Where this chapter falls a little short is on specifics and fleshing out completely what it looks like, particularly in the section on guilt. For me, the two that jump off the page—maybe because I sense their realities in current situations—are hopelessness and apathy. It is true that “Hopelessness destroys moral conviction by making it look ludicrous. And therefore it destroys almost everything that is beautiful and precious.” And while Piper was just giving a summary of how the gospel deals with these situations—and I am sure that Piper is aware of the hard work necessary in getting the gospel into hopeless situations—I wish he would have spoken more clearly about practicalities. And maybe that is coming in a later chapter. Or maybe that is so distinctive to a particular culture that to speak to it would be just another “Look what worked here; it’s bound to work where you are too!” My gut is the second is true.

Which means we as the church must do the hard work of thinking and praying and being active in our communities and allowing these truths to enter in to our unique situations, but never forgetting these nine issues that we are dealing with, however they happen to manifest themselves in our place and time.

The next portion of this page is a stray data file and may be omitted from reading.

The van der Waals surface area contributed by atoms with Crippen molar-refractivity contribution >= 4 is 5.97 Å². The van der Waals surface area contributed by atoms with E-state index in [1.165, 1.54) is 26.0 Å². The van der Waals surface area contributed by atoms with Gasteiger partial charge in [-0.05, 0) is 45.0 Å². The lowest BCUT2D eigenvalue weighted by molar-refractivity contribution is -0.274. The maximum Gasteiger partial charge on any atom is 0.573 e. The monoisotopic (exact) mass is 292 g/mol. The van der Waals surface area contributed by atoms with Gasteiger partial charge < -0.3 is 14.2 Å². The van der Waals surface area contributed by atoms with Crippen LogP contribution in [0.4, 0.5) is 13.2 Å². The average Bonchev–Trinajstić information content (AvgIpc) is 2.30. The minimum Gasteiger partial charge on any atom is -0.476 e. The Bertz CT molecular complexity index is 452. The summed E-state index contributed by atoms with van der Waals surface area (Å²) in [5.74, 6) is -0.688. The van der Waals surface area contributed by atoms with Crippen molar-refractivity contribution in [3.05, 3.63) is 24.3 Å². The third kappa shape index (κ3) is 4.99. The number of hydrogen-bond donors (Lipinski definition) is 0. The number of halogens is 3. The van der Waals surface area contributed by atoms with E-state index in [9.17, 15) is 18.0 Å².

John Piper’s Bloodlines: Chapters 3 and 4

While Piper includes chapter 3 in part 1, it could just as easily fit into part 2. He outlines the shifting demographics of both the church and the world. This change necessarily means the church must get the issue of race firmly settled on the cross of Christ.

In chapter 4, Piper gives three reasons, and then expounds on those reasons, why he focuses on black-white issues when there are so many other racial tensions in the world. One, it’s his story. Two, the uniqueness of slavery in the U.S. makes black-white issues more profound (though, if we take this reason alone, he would be amiss to neglect the Indian issue on similar grounds, though certainly different). Three, the post-civil-rights era has made so few improvements and, in fact, appears to be digressing in race relations and opportunities afforded to blacks, especially black males.